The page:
Marathon runner Sonny Truesdale grabs his number during the runner expo Friday at Hilton Garden Inn.
ALBANY, Ga. — Rashelle Beasley could not be tamed Friday.
Just trying to get her to sit still long enough to do an interview was nearly impossible. Such is the life of a marathon director the day before the big race.
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Friday, Beasley and company — aided by an army of volunteers — scurried around downtown finishing up details and wrapping up loose ends before more than 1,400 runners line up Saturday for the Snickers Marathon and Half-Marathon.
"It's been an interesting day," Beasley said at the runners expo at the Hilton Garden Inn. "Things are coming together and we're starting to get runners coming in so things are looking good."
From mic checks at the Civic Center to organizing runner numbers on tables at the expo, organizers had their plates full Friday getting everything ready for Saturday.
Outside, as cool winds whipped through Front Street, Phil Cannon and Tommy Gregors and the other organizers of the Mardi Gras Street Festival worked feverishly to place food and entertainment vendors in their respective locations. By 10 a.m., the first of a day-long series of bands will begin playing downtown.
All of the work going on Friday is a prelude to one of the biggest weekends each year; one that will witness thousands flock downtown.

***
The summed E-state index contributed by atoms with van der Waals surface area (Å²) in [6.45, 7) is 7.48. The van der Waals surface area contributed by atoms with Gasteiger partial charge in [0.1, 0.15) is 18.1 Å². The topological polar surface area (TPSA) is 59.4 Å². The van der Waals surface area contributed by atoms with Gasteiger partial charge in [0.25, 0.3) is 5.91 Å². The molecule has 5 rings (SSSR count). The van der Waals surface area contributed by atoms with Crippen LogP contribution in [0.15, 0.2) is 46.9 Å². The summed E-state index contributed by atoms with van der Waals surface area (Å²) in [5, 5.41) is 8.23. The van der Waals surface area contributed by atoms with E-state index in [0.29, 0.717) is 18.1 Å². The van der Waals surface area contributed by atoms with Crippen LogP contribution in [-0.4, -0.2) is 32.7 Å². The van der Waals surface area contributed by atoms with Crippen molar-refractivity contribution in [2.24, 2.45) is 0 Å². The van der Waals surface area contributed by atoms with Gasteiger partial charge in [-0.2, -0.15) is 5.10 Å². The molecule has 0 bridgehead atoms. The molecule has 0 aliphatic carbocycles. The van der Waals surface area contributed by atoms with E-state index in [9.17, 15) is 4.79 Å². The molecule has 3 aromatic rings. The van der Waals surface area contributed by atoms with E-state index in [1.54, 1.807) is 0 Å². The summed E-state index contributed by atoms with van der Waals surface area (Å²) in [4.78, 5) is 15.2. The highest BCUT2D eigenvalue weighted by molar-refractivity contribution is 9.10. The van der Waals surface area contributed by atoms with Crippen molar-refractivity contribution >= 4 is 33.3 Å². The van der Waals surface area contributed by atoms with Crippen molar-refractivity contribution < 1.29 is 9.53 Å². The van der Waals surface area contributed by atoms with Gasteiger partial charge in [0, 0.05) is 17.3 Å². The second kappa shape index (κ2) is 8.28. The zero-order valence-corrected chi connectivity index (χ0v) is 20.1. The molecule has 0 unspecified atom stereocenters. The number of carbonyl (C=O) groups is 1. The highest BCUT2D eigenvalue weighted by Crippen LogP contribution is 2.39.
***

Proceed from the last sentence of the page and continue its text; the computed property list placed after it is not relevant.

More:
Friday's activities downtown are a stark contrast to last year's event in which runners forced themselves to slosh through 26.2 miles of Albany streets while fighting torrents of rain, puddles and standing water, and even a tornado warning before crossing the finish line.
This year, there likely won't be any rain to speak of, but with temperatures dropping into the 30's Saturday morning, runners are going to face some challenges as they navigate the course.
"It's going to be cold but hopefully it won't be cold and wet," Beasley said Friday. "It definitely won't be like last year."
But because the rains likely won't fall during the race, doesn't mean organizers didn't have to sidestep mother nature.
A rising Flint River, which rose thanks to several inches of rain that fell on the area last weekend, forced race organizers to go to their backup course; a Boston-Marathon-qualified route that moved the finished line from Riverfront Park to Thronateeska Heritage Museum.